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Working to improve poor credit can feel like waiting for a bad haircut to grow out. You may be disappointed at how slowly change seems to occur. On the other hand, if you have a great credit score, one major misstep can send your credit score plummeting, quickly.
To understand how often and why credit scores change, it helps to know how often credit reports update.
Credit scores come from credit reports
Credit scores are based on the information in credit reports.
Your credit reports are detailed documents showing how you've handled borrowed money in the past. They include information about your credit accounts, such as the limits, balances and whether you've paid on time. They also track how many applications you've made for new credit and negatives like collections accounts.
Credit reports are collected and maintained by three major bureaus — Equifax, Experian and TransUnion.
It's wise to periodically check your credit reports to make sure they're accurate. Consumers have free weekly access to their reports from all three bureaus through April 2021; request them by using AnnualCreditReport.com. If you have accepted payment modifications related to the coronavirus pandemic, make sure the accounts are reported correctly to avoid credit damage.
How often do credit reports update?
Most creditors report to credit bureaus monthly. However, they report data at different times throughout the month, and they may report to only one or two credit bureaus instead of all three.
The credit bureaus add new information once it’s reported to them, according to TransUnion. That means your reports are continually evolving.
Once your credit report updates, the new data will be reflected in your credit score next time it's calculated.
How often is your credit score updated?
Credit scores typically are calculated at the moment they’re requested by a lender. To calculate a score, information on one of your credit reports is run through a proprietary formula. The most common ones are by FICO and VantageScore.
Because your credit reports are being updated whenever new information arrives, scores will also fluctuate and can theoretically change many times during a day.
The score you get will vary, depending on:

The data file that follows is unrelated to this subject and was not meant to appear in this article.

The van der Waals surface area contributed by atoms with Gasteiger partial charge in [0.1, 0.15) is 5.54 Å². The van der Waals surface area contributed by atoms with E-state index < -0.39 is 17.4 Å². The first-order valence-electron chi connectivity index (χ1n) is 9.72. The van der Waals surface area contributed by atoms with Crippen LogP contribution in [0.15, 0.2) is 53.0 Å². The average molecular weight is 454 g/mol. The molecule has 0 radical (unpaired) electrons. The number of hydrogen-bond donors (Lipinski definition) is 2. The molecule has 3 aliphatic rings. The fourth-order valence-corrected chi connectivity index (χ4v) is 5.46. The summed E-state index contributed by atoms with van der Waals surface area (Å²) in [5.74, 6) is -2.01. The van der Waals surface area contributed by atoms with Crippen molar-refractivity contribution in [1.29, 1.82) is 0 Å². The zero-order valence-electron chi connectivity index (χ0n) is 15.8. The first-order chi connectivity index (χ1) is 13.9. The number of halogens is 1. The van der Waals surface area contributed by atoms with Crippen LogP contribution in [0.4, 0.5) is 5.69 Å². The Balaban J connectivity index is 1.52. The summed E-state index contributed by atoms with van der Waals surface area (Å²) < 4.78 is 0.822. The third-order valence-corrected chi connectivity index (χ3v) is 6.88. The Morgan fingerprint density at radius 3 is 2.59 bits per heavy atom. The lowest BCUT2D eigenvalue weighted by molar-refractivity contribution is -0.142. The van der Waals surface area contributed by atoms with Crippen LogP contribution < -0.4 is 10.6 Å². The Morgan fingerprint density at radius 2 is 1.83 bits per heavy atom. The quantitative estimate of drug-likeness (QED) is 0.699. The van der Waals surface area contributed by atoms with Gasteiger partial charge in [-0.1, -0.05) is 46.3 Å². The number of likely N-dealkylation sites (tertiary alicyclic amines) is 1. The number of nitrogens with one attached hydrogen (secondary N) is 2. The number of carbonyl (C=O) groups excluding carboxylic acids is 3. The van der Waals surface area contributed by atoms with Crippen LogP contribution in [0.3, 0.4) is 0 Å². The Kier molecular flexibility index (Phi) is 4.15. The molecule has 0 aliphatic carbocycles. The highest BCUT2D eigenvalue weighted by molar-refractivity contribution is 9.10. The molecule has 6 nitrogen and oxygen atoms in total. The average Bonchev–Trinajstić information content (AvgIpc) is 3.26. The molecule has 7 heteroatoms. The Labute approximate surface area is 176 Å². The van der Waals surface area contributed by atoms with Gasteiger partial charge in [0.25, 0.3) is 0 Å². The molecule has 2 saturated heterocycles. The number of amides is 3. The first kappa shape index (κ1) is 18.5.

Which scoring company was used. FICO and VantageScore consider much the same credit score factors but weight them a bit differently.
Which credit bureau supplied the credit report information. Not every creditor reports to all three bureaus, so your report data varies at each.
What the score will be used for — a credit card, mortgage or car loan, for example. Most scores use a range of 300-850 but some specialty scores have a different range.
Big credit score swings
Most changes to your credit scores happen incrementally, but there are exceptions. The biggest factors in your score are paying on time and how much of your available credit you use. Big, sudden drops in your score are likely to come from:
A late payment: Falling behind on a bill payment by 30 days or more could cause your score to take a big hit. Late payments stay on your credit report for seven years and have a powerful effect on your score. If you've fallen behind with one of your accounts, do your best to get current as soon as you can. A 60-day delinquency is worse than a 30-day delinquency, and a 90-day delinquency is worse still, so it pays to get back into good standing quickly.
Using more of your credit limit: Another major influence on your score is your credit utilization, or how much of your credit limits you're using. A spike in credit card debt will push up your utilization, which can drop your score. But the opposite is also true. If you use a big windfall to pay down credit card debt, your score can benefit. Your score will change once the new balance is reported to the credit bureaus.